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REVIEW: Books That Matter: David Philip Publishers during the apartheid years

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41BVsmOHteLBooks That Matter: David Philip Publishers during the apartheid years

Marie Philip

David Philip Publishers,

REVIEW: Karina M. Szczurek

As I see it, in publishing there is a significant difference between accidental and nurtured bestsellers. Nowadays, the market is dominated by the former. But every now and then you get a publisher who will understand the value of the latter.

Reading Marie Philip’s memoir about the famous publishing house she and her husband established in South Africa during the dark years of apartheid, I was reminded of how precious such an approach is in the book world. It is even more precious and definitely rarer when it is combined with a moral and social conscience which Marie and David Philip and their team exemplified.

It is difficult to imagine the South African literary scene without David Philip Publishers (DPP). Over the years, they have launched or assisted the careers of such writers as Richard Rive, Nadine Gordimer, Mandla Langa, Stephen Watson, Alan Paton, Sindiwe Magona, Ivan Vladislavić and Lyndall Gordon. The list of their titles, which Marie Philip includes at the end of her incisive book, is astounding, to say the least. Just to give you a sample, among their seminal publications are: Don Foster’s Detention and Torture in South Africa, Mamphela Ramphele’s A Bed Called Home, Michael Fraser’s A Fynbos Year, The Essential Evita Bezuidenhout, Ellen Kuzwayo’s Sit Down and Listen, and Being Here: Modern Short Stories from Southern Africa (compiled by Robin Malan). Because of their
independence the Philips “had the freedom to take risks and be bold, and even eccentric”, as well as to tune into their “own publishing instincts”. While it was important to survive, money was not their “main concern”. The combination of these factors turned out to be a recipe for great success in all respects.

And it all began with a penguin in the early 1970s. Once they had founded their publishing house and had their logo, Marie Philip wrote the story of a “resourceful penguin” surviving the oil spills of tankers diverted around the Cape because of the closure of the Suez Canal at the time. Published simultaneously in English and Afrikaans, the thin hardback with a dust jacket, Gregory, Jackass Penguin (Gregory, Kaapse Pikkewyn), was a hit in its English edition. It also taught DDP a first valuable lesson about the nature of publishing in Afrikaans in a highly charged socio-political environment.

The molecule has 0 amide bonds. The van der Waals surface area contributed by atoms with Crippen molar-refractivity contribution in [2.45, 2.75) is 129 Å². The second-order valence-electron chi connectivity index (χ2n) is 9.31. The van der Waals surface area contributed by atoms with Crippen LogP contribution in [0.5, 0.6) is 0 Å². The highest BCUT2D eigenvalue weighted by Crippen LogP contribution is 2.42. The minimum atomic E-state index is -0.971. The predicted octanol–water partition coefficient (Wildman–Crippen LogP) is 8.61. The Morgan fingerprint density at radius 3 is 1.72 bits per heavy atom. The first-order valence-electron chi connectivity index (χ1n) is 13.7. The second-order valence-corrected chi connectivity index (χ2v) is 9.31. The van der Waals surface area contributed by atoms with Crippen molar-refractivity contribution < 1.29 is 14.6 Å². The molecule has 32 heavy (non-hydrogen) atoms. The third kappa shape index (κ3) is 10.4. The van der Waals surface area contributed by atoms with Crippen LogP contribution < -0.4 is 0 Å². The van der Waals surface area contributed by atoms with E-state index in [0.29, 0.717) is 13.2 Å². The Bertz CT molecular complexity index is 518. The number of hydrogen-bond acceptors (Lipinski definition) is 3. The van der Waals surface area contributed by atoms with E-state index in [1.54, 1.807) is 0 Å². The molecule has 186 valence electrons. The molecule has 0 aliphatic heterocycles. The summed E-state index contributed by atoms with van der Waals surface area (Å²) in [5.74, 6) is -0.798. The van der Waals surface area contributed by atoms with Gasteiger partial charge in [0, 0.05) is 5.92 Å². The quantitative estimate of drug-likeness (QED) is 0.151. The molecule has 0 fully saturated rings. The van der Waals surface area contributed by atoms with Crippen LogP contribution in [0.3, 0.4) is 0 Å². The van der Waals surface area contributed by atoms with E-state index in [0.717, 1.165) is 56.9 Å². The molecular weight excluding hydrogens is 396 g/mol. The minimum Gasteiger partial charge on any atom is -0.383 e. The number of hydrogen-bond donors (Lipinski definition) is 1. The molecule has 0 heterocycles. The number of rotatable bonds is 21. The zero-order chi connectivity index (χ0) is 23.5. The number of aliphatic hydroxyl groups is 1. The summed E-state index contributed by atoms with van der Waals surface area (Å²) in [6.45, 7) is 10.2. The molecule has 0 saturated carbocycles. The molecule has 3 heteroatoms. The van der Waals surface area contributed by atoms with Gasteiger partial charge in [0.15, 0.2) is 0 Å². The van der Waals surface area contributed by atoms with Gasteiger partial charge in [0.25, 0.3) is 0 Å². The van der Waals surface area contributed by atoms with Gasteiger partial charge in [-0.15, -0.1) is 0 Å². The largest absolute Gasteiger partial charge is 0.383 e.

Soon after the penguin story, manuscripts began to arrive. They decided to accept “any good book that came along”, including the perceived ‘unsaleables’: poetry, essays,
and short stories. As Russell Martin notes, “David’s choices were guided by a feeling for what made a good book and his belief that good books would sell (unlike today’s belief that if a book sells, it is good).” DDP understood and lived by T.S. Eliot’s dictum: “A nation that doesn’t value its poets is in danger of losing its soul.”

With the books came responsibilities way beyond the call of duty in present-day publishing. The Philips joined a group of oppositional publishers and eventually founded the Independent Publishers Association of South Africa (IPASA). They continued producing books which they believed in, even if they were banned and confiscated. Books That Matter documents the courage it took to confront censorship and harassment from the security police under the apartheid regime. Despite hardship, sales and awards followed, and within a relatively short period of time, David Philip Publishers was a firmly established company, not only locally but also on the international publishing stage.

The Philips were publishers who cultivated strong personal ties with their authors to whom their doors were always open. A glass of wine was always ready to welcome visitors. Arderne Cottage, where the publishing venture was initially based, was often a safe house for activists. Lifelong friendships developed. One comes across authors all the time who reminisce about these close-knit relationships which sustained them through all kinds of difficulties, whether of political, literary or personal nature. In 2009, Nadine Gordimer wrote: “David Philip was the kind of publisher every writer would like to have. His dedication was to the Word as literature, not on the calculated Best Seller but as an art in illumination of the mystery of human existence.”

Marie Philip recalls her husband quoting the publisher Faber during a trip to the UK: “Books don’t make money”. To which an Ethiopian librarian who overheard the statement responded: “No, but they make a difference.” DPP’s legacy testifies to the fact.

In his commemorative lecture of 2010, “Let it be known: The heritage of David Philip and the needs of the nation”, Stanley G.M. Ridge stated: “David Philip’s deep conviction made the publisher a vital agent in the process of building the nation and nurturing it to health. Without such publishing, there is a gulf between the promising intellectual growing points in the society and those who need to engage with them. It is by building relationships with writers that those growing points can be discovered and nurtured, and it is often by taking significant risks that the works see the light of day.” To comprehend this role is as crucial today as it was before 1994, but few are up to the challenge. In the same lecture, Ridge said: “In a multicultural society, particularly one in an accelerated process of finding itself, it is vital that people across social boundaries come to see beyond the caricatures and enter imaginatively into other people’s lives.” What better vehicle for such imaginative leaps than the stories we can share through literature? May those who refuse to reach out across those boundaries take heed.

Richly illustrated, beautifully told, Books That Matter is a gem of local literary history. If there ever was a book that mattered, this is certainly one.

REVIEW: Leaving Before the Rains Come